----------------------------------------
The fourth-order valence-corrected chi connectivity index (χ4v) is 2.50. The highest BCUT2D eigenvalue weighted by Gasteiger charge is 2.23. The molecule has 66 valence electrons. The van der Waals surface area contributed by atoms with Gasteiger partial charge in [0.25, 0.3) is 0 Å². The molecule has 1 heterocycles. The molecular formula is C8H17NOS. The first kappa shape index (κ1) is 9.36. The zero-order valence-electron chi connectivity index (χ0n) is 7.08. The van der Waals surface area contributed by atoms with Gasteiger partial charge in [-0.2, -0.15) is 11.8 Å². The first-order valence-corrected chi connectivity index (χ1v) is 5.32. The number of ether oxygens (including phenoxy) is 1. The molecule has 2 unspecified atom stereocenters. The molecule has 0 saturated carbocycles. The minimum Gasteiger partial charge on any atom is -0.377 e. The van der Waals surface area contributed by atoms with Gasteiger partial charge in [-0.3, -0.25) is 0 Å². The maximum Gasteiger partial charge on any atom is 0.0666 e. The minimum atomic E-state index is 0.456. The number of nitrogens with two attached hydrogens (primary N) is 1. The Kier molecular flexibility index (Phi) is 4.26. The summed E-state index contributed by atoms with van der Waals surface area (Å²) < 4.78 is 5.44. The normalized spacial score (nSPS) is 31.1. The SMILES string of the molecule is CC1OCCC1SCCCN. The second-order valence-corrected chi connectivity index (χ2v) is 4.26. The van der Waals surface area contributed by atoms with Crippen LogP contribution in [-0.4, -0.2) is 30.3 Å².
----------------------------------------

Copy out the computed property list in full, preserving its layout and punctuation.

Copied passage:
The fourth-order valence-corrected chi connectivity index (χ4v) is 2.50. The highest BCUT2D eigenvalue weighted by Gasteiger charge is 2.23. The molecule has 66 valence electrons. The van der Waals surface area contributed by atoms with Gasteiger partial charge in [0.25, 0.3) is 0 Å². The molecule has 1 heterocycles. The molecular formula is C8H17NOS. The first kappa shape index (κ1) is 9.36. The zero-order valence-electron chi connectivity index (χ0n) is 7.08. The van der Waals surface area contributed by atoms with Gasteiger partial charge in [-0.2, -0.15) is 11.8 Å². The first-order valence-corrected chi connectivity index (χ1v) is 5.32. The number of ether oxygens (including phenoxy) is 1. The molecule has 2 unspecified atom stereocenters. The molecule has 0 saturated carbocycles. The minimum Gasteiger partial charge on any atom is -0.377 e. The van der Waals surface area contributed by atoms with Gasteiger partial charge in [-0.3, -0.25) is 0 Å². The maximum Gasteiger partial charge on any atom is 0.0666 e. The minimum atomic E-state index is 0.456. The number of nitrogens with two attached hydrogens (primary N) is 1. The Kier molecular flexibility index (Phi) is 4.26. The summed E-state index contributed by atoms with van der Waals surface area (Å²) < 4.78 is 5.44. The normalized spacial score (nSPS) is 31.1. The SMILES string of the molecule is CC1OCCC1SCCCN. The second-order valence-corrected chi connectivity index (χ2v) is 4.26. The van der Waals surface area contributed by atoms with Crippen LogP contribution in [-0.4, -0.2) is 30.3 Å².